Hey David Ayer, maybe don’t compare ‘Suicide Squad’ reviews to a civil rights martyr?

Deputy Entertainment Editor
08.03.16

We live in interesting times. Where once the biggest brawl in geekdom was between fans of Star Trek and Star Wars, that decades-old disagreement pales in comparison to the latest fissure: Marvel vs. DC Comics. Oh sure, people have always debated whether Wolverine is better than Batman, or if the Justice League would destroy the Avengers. But over the last year, it seems the friendly dispute has disintegrated into all-out war.

To be fair, DC and Warner Bros. have taken a beating. Instead of Marvel”s slow burn, Batman v Superman was supposed to rocket into the stratosphere of cinema, jump-starting their superhero franchise. While the film performed admirably at the box office, it failed to cross $1 billion USD worldwide. It also opened to mixed reviews, both from critics and fans. With BvS failure to launch, a lot is riding on Suicide Squad and so far it looks to be going down the same road.

With the reviews coming in mixed (but more positive than BvS), director David Ayer took to Twitter last night to respond. Maybe it was the pressure of knowing the DCEU is sitting squarely on his shoulders. Maybe it was an attempt at a fist-bump of solidarity with the fandom. Or maybe it was just indicative of a man who would yell “F**k Marvel” at the world premiere of Suicide Squad. Whatever the case, Ayer quotes Mexican revolutionary Emiliano Zapata.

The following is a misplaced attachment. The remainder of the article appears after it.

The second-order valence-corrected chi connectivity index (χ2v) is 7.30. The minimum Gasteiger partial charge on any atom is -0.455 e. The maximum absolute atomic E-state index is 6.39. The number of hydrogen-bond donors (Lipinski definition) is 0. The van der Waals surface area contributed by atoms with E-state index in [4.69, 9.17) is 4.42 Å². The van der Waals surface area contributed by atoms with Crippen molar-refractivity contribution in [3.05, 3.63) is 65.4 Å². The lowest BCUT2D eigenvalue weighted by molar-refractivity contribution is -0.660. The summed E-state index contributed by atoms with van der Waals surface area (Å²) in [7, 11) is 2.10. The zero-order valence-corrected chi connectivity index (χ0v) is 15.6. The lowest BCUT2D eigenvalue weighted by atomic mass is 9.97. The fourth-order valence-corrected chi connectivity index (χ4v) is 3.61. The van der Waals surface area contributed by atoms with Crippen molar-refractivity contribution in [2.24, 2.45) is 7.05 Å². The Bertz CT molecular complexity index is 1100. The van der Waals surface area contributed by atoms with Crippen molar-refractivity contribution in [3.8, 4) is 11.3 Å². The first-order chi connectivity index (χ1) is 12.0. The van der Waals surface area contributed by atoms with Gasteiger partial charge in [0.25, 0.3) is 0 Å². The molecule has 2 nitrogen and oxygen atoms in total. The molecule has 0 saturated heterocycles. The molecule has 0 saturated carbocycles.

The translated quote reads, “I'd rather die standing than live on my knees.” Ayer later clarified:

For those of you who don”t know who Zapata is (thanks, American education system!), a very brief primer. He was one of the key players in the Mexican Revolution in 1910. Prior to the war, most of Mexico was controlled by large plantation owners. In the vein of medieval feudalism, they would take land from peasants and then force them to work the land in a version of indentured servitude. This didn”t sit well with Zapata. He joined the revolution on a platform of land redistribution, believing “The land belongs to those who work it with their hands.” For his efforts, Zapata was assassinated in 1919, becoming a martyr for the cause. To this day, Zapata is a national hero in Mexico.

I know we live in the age of hyperbole. I have been (and will be again) guilty of it myself. But maybe don”t compare your superhero film getting mixed critical reviews with a civil rights revolutionary who died for his cause. Fans are not indentured servants. Critics are not oppressive land owners. We”re all just fans who want to watch good movies.

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